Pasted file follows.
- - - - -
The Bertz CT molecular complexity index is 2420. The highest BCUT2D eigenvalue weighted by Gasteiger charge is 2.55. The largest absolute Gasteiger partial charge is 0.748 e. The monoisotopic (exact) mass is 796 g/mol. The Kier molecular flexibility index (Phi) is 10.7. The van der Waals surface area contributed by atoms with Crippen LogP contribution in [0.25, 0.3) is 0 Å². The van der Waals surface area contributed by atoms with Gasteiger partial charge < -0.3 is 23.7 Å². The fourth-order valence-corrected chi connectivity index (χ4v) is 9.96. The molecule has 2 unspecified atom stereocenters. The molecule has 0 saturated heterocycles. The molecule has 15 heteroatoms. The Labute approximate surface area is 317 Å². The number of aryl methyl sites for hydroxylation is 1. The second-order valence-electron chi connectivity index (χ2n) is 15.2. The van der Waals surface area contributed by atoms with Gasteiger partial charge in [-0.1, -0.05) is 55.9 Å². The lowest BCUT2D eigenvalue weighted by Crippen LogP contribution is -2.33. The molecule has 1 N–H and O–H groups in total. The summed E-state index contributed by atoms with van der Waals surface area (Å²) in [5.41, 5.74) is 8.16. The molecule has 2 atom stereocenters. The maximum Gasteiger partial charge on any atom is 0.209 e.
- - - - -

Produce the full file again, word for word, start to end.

The Bertz CT molecular complexity index is 2420. The highest BCUT2D eigenvalue weighted by Gasteiger charge is 2.55. The largest absolute Gasteiger partial charge is 0.748 e. The monoisotopic (exact) mass is 796 g/mol. The Kier molecular flexibility index (Phi) is 10.7. The van der Waals surface area contributed by atoms with Crippen LogP contribution in [0.25, 0.3) is 0 Å². The van der Waals surface area contributed by atoms with Gasteiger partial charge < -0.3 is 23.7 Å². The fourth-order valence-corrected chi connectivity index (χ4v) is 9.96. The molecule has 2 unspecified atom stereocenters. The molecule has 0 saturated heterocycles. The molecule has 15 heteroatoms. The Labute approximate surface area is 317 Å². The number of aryl methyl sites for hydroxylation is 1. The second-order valence-electron chi connectivity index (χ2n) is 15.2. The van der Waals surface area contributed by atoms with Gasteiger partial charge in [-0.1, -0.05) is 55.9 Å². The lowest BCUT2D eigenvalue weighted by Crippen LogP contribution is -2.33. The molecule has 1 N–H and O–H groups in total. The summed E-state index contributed by atoms with van der Waals surface area (Å²) in [5.41, 5.74) is 8.16. The molecule has 2 atom stereocenters. The maximum Gasteiger partial charge on any atom is 0.209 e.